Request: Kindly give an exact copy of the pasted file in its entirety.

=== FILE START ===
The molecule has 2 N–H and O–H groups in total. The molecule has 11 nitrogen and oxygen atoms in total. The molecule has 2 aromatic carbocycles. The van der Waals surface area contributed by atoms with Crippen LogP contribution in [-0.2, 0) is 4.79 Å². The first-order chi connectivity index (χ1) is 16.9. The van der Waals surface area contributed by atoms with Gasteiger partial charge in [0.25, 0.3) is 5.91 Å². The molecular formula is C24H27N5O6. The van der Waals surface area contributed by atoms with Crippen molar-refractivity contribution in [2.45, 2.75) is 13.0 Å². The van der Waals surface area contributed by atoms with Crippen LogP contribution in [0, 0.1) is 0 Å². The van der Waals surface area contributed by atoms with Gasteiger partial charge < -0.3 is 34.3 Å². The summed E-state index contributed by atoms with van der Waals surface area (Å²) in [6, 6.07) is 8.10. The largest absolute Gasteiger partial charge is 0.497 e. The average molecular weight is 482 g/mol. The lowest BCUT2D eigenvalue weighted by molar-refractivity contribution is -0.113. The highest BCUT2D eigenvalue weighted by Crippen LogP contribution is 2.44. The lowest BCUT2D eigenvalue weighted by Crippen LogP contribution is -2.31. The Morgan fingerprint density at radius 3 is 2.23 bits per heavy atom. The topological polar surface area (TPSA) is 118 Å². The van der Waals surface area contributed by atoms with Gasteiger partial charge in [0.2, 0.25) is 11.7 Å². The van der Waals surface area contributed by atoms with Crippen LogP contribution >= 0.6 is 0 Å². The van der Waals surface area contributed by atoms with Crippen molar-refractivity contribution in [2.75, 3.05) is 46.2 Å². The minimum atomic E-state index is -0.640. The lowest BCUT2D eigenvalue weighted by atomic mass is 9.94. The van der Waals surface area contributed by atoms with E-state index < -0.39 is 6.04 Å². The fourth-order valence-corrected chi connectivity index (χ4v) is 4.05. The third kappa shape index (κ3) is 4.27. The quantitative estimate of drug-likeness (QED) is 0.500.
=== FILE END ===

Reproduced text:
The molecule has 2 N–H and O–H groups in total. The molecule has 11 nitrogen and oxygen atoms in total. The molecule has 2 aromatic carbocycles. The van der Waals surface area contributed by atoms with Crippen LogP contribution in [-0.2, 0) is 4.79 Å². The first-order chi connectivity index (χ1) is 16.9. The van der Waals surface area contributed by atoms with Gasteiger partial charge in [0.25, 0.3) is 5.91 Å². The molecular formula is C24H27N5O6. The van der Waals surface area contributed by atoms with Crippen molar-refractivity contribution in [2.45, 2.75) is 13.0 Å². The van der Waals surface area contributed by atoms with Crippen LogP contribution in [0, 0.1) is 0 Å². The van der Waals surface area contributed by atoms with Gasteiger partial charge < -0.3 is 34.3 Å². The summed E-state index contributed by atoms with van der Waals surface area (Å²) in [6, 6.07) is 8.10. The largest absolute Gasteiger partial charge is 0.497 e. The average molecular weight is 482 g/mol. The lowest BCUT2D eigenvalue weighted by molar-refractivity contribution is -0.113. The highest BCUT2D eigenvalue weighted by Crippen LogP contribution is 2.44. The lowest BCUT2D eigenvalue weighted by Crippen LogP contribution is -2.31. The Morgan fingerprint density at radius 3 is 2.23 bits per heavy atom. The topological polar surface area (TPSA) is 118 Å². The van der Waals surface area contributed by atoms with Gasteiger partial charge in [0.2, 0.25) is 11.7 Å². The van der Waals surface area contributed by atoms with Crippen LogP contribution >= 0.6 is 0 Å². The van der Waals surface area contributed by atoms with Crippen molar-refractivity contribution in [2.75, 3.05) is 46.2 Å². The minimum atomic E-state index is -0.640. The lowest BCUT2D eigenvalue weighted by atomic mass is 9.94. The van der Waals surface area contributed by atoms with E-state index < -0.39 is 6.04 Å². The fourth-order valence-corrected chi connectivity index (χ4v) is 4.05. The third kappa shape index (κ3) is 4.27. The quantitative estimate of drug-likeness (QED) is 0.500.